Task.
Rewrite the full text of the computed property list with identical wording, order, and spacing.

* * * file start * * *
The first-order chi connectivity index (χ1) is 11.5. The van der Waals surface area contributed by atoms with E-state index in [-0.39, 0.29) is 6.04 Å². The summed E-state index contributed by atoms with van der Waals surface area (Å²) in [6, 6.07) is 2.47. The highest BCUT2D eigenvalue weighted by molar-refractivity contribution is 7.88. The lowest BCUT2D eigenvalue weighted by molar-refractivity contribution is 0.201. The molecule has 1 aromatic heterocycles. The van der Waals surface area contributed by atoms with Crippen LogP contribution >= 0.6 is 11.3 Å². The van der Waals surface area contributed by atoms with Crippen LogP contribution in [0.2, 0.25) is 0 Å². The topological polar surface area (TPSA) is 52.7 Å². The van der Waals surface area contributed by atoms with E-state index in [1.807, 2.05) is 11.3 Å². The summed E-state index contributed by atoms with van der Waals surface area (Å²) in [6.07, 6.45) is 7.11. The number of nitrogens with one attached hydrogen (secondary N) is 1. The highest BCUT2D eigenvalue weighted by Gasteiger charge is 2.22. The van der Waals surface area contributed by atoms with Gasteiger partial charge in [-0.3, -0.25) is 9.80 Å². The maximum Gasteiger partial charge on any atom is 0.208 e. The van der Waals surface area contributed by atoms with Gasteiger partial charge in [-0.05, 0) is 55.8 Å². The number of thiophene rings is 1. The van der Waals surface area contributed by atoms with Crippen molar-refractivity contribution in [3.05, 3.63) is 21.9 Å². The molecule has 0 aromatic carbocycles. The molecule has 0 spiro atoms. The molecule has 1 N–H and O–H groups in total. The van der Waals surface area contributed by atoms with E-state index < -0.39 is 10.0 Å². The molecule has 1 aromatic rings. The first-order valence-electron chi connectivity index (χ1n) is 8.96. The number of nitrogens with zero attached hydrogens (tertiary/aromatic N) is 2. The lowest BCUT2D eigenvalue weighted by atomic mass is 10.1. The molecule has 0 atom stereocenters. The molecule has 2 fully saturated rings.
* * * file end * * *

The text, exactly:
The first-order chi connectivity index (χ1) is 11.5. The van der Waals surface area contributed by atoms with E-state index in [-0.39, 0.29) is 6.04 Å². The summed E-state index contributed by atoms with van der Waals surface area (Å²) in [6, 6.07) is 2.47. The highest BCUT2D eigenvalue weighted by molar-refractivity contribution is 7.88. The lowest BCUT2D eigenvalue weighted by molar-refractivity contribution is 0.201. The molecule has 1 aromatic heterocycles. The van der Waals surface area contributed by atoms with Crippen LogP contribution >= 0.6 is 11.3 Å². The van der Waals surface area contributed by atoms with Crippen LogP contribution in [0.2, 0.25) is 0 Å². The topological polar surface area (TPSA) is 52.7 Å². The van der Waals surface area contributed by atoms with E-state index in [1.807, 2.05) is 11.3 Å². The summed E-state index contributed by atoms with van der Waals surface area (Å²) in [6.07, 6.45) is 7.11. The number of nitrogens with one attached hydrogen (secondary N) is 1. The highest BCUT2D eigenvalue weighted by Gasteiger charge is 2.22. The van der Waals surface area contributed by atoms with Gasteiger partial charge in [-0.3, -0.25) is 9.80 Å². The maximum Gasteiger partial charge on any atom is 0.208 e. The van der Waals surface area contributed by atoms with Gasteiger partial charge in [-0.05, 0) is 55.8 Å². The number of thiophene rings is 1. The van der Waals surface area contributed by atoms with Crippen molar-refractivity contribution in [3.05, 3.63) is 21.9 Å². The molecule has 0 aromatic carbocycles. The molecule has 0 spiro atoms. The molecule has 1 N–H and O–H groups in total. The van der Waals surface area contributed by atoms with E-state index < -0.39 is 10.0 Å². The molecule has 1 aromatic rings. The first-order valence-electron chi connectivity index (χ1n) is 8.96. The number of nitrogens with zero attached hydrogens (tertiary/aromatic N) is 2. The lowest BCUT2D eigenvalue weighted by atomic mass is 10.1. The molecule has 0 atom stereocenters. The molecule has 2 fully saturated rings.